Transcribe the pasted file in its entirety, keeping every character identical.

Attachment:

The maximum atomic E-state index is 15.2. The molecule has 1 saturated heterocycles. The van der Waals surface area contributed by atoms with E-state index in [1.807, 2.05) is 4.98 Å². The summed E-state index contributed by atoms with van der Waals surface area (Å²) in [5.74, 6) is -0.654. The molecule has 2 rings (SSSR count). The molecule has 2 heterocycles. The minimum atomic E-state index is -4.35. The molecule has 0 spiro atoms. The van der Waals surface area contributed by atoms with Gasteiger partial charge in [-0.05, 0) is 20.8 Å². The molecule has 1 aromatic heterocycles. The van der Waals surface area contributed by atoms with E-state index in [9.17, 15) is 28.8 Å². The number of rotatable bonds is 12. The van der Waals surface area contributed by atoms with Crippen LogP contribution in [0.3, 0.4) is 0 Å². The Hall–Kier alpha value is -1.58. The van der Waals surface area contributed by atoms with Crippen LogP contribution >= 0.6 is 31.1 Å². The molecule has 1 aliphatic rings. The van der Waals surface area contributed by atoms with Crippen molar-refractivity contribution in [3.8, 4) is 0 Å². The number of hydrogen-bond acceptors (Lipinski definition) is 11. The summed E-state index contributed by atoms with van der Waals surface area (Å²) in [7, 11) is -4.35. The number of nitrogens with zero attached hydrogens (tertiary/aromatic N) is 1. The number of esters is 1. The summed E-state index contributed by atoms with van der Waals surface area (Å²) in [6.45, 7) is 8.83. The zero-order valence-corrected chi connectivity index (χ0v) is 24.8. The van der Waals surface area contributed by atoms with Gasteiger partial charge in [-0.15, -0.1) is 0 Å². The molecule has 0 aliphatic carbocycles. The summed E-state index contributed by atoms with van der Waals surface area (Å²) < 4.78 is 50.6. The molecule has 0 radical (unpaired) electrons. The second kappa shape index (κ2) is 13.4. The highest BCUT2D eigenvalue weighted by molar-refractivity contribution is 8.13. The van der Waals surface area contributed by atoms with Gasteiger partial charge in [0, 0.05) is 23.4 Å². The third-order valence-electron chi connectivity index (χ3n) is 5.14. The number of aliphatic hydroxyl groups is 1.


The maximum atomic E-state index is 15.2. The molecule has 1 saturated heterocycles. The van der Waals surface area contributed by atoms with E-state index in [1.807, 2.05) is 4.98 Å². The summed E-state index contributed by atoms with van der Waals surface area (Å²) in [5.74, 6) is -0.654. The molecule has 2 rings (SSSR count). The molecule has 2 heterocycles. The minimum atomic E-state index is -4.35. The molecule has 0 spiro atoms. The van der Waals surface area contributed by atoms with Gasteiger partial charge in [-0.05, 0) is 20.8 Å². The molecule has 1 aromatic heterocycles. The van der Waals surface area contributed by atoms with E-state index in [9.17, 15) is 28.8 Å². The number of rotatable bonds is 12. The van der Waals surface area contributed by atoms with Crippen LogP contribution in [0.3, 0.4) is 0 Å². The Hall–Kier alpha value is -1.58. The van der Waals surface area contributed by atoms with Crippen LogP contribution >= 0.6 is 31.1 Å². The molecule has 1 aliphatic rings. The van der Waals surface area contributed by atoms with Crippen molar-refractivity contribution in [3.8, 4) is 0 Å². The number of hydrogen-bond acceptors (Lipinski definition) is 11. The summed E-state index contributed by atoms with van der Waals surface area (Å²) in [7, 11) is -4.35. The number of nitrogens with zero attached hydrogens (tertiary/aromatic N) is 1. The number of esters is 1. The summed E-state index contributed by atoms with van der Waals surface area (Å²) in [6.45, 7) is 8.83. The zero-order valence-corrected chi connectivity index (χ0v) is 24.8. The van der Waals surface area contributed by atoms with Gasteiger partial charge in [-0.15, -0.1) is 0 Å². The molecule has 0 aliphatic carbocycles. The summed E-state index contributed by atoms with van der Waals surface area (Å²) < 4.78 is 50.6. The molecule has 0 radical (unpaired) electrons. The second kappa shape index (κ2) is 13.4. The highest BCUT2D eigenvalue weighted by molar-refractivity contribution is 8.13. The van der Waals surface area contributed by atoms with Gasteiger partial charge in [0, 0.05) is 23.4 Å². The third-order valence-electron chi connectivity index (χ3n) is 5.14. The number of aliphatic hydroxyl groups is 1.